On a per-head basis, both pork and beef exports achieved record value levels. The U.S. exported 29.4 percent of total pork production with a per-head equivalent value of $56.52. The beef industry exported 15 percent of total production with an export value per head of fed slaughter reaching $205.40.
For the first three months of 2011, beef exports are up 32 percent in volume and 53 percent in value while pork exports are up 18 percent in volume and 25 percent in value compared to the first quarter of 2010.
“We are seeing rebounding global demand for high-quality U.S. red meat products, particularly as consumer trust recovers in key markets like Japan and South Korea,” said Philip Seng, USMEF president and CEO. “Certainly, we still are facing obstacles in the international marketplace, such as China’s ban on U.S. beef, Mexico’s NAFTA-related tariff on U.S. pork, technical issues in Taiwan and age restrictions on beef exports to Japan, but even without the resolution of any significant access issues, we’re finding increased opportunities to expand market share for U.S. red meat products.”
March export levels for both pork and beef set new value and volume records. March pork exports hit 217,025 metric tons and surpassed $553.6 million in value, a 31.3 percent increase in volume and 40 percent jump in value over year-ago levels. For the first quarter of 2011, pork exports accounted for nearly 27 percent of total production and $50.79 in per-head export value.
Total beef exports in March of 117,075 metric tons were 45 percent larger than year-ago and up 18 percent from March 2003. On a value basis, exports were record-large at $475.2 million, up 65 percent versus both March 2010 and March 2003. For the first quarter, exports were up 53 percent in value and 32 percent in volume, totaling $1.2 billion and 296,535 metric tons. On a value basis, exports have exceeded 2003 levels for the past five months and export volume also has exceeded 2003 in three of the past five months.
For the first quarter of 2011, beef exports equated to 13.4 percent of production with value at $186.58 per head of fed slaughter.
As expected, pork export growth has been led by a 212 percent increase to South Korea, totaling 73,905 metric tons valued at $175.9 million in the first quarter and 41,190 metric tons valued at $94.6 million shipped in March (more than four times higher than March 2010 and by far a new monthly record). Korea’s culling of one-third of its herd due to foot-and-mouth disease and the corresponding opening of a duty-free tariff rate quota have helped stimulate worldwide pork exports to Korea, although U.S. pork is gaining market share over international competitors. Currently the United States holds a 36 percent market share of Korea’s imported pork versus 28 percent last year.
“While pork buying patterns in Korea tend to slow in the spring and U.S. prices are traditionally higher in the summer, we are focused on maintaining our momentum throughout the year,” said Seng. “The National Pork Board has responded to USMEF’s request by allocating $240,000 in Pork Checkoff dollars to expand and intensify our campaign to promote U.S. pork to Korean consumers, importers and meat industry professionals.”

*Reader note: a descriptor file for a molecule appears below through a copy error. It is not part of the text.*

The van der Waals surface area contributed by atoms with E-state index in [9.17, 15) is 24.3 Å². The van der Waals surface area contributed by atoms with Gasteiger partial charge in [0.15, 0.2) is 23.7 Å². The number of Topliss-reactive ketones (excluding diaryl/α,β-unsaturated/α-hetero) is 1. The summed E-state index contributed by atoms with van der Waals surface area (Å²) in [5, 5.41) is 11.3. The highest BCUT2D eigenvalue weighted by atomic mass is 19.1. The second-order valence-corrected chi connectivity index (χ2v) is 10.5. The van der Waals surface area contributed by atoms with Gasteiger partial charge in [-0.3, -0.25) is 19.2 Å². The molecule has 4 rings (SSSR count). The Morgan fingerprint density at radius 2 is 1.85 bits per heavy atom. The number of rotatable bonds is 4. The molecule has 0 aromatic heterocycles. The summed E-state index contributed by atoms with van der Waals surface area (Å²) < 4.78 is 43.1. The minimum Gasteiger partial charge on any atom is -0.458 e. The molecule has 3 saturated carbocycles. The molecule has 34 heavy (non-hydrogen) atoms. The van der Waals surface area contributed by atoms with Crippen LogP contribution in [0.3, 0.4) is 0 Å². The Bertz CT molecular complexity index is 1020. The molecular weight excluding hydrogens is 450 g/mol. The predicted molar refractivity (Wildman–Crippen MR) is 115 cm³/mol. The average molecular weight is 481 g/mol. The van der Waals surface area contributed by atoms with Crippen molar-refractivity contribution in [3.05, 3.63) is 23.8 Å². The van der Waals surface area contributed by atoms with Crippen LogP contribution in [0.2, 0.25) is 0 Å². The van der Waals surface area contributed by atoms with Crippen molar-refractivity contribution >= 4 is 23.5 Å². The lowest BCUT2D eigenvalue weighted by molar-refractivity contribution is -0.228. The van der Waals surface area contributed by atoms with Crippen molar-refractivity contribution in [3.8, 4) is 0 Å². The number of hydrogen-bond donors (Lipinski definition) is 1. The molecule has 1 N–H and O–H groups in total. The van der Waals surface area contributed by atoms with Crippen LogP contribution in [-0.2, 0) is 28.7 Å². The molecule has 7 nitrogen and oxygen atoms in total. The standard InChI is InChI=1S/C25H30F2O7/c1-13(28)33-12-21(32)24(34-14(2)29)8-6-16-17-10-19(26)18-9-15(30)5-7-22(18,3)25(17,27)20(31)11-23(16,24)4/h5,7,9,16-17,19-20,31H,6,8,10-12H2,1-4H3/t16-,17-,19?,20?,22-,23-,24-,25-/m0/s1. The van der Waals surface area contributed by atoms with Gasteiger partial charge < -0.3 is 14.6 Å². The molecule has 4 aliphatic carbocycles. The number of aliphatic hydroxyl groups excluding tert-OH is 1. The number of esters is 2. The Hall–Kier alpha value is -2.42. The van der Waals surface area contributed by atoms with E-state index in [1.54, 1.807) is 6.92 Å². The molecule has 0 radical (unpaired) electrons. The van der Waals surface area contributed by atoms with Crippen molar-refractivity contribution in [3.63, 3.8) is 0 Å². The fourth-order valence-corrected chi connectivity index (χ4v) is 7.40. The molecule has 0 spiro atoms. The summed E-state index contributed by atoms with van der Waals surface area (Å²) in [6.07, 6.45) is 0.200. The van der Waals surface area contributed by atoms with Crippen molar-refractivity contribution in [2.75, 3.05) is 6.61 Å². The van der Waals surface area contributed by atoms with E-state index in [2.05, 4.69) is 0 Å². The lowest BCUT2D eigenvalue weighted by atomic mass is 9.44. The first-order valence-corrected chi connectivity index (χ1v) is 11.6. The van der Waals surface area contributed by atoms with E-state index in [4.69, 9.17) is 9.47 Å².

Seng also noted that USMEF is seeking additional funds through the U.S. Department of Agriculture’s Market Access Program (MAP) to sustain this program over multiple years. The United States faces aggressive competition in Korea from the European Union, Canada, Chile and other nations. The pending U.S./Korea free trade agreement (FTA) would be helpful in reducing tariffs and keeping the price of U.S. pork competitive. Korea and Chile approved an FTA in 2004, and since that time Chilean pork exports to Korea have quadrupled in value to $111.5 million last year. The EU/Korea FTA also will be implemented in July, creating additional pressure for passage of the U.S./Korea FTA to maintain a level playing field.
The top growth market for beef also was South Korea with first quarter exports up 181 percent to 52,635 metric tons and value up 190 percent to $226.4 million. This put Korea narrowly behind Mexico for the top spot among U.S. beef export destinations. Total March beef exports of 24,485 metric surged above March 2003 volume (when Korea was the No. 3 export market for U.S. beef) and were three times larger than March 2010 exports. The U.S. accounted for 38 percent of Korea’s first quarter beef imports, up from 30.5 percent market share one year ago.
Last week, USMEF was designated as the recipient of $1 million in USDA MAP funds to augment its current efforts to address the impact of non-science-based import regulations on U.S. beef exports to South Korea and build consumer confidence in U.S. beef. USMEF also is applying for an additional $10 million in MAP funds over five years to expand and intensify the program.
“The U.S. meat industry has faced unprecedented and unscientific technical barriers to trade that, in the name of food safety, have unnecessarily restricted U.S. exports,” said Seng.
“These new resources will enable us to expand and intensify our efforts with the goal of the complete restoration of the beef market in Korea.”
As is the case with pork exports to Korea, the pending approval of the U.S./Korea FTA would reduce tariffs on U.S. beef exports to that nation and help ensure competitive pricing for U.S. products.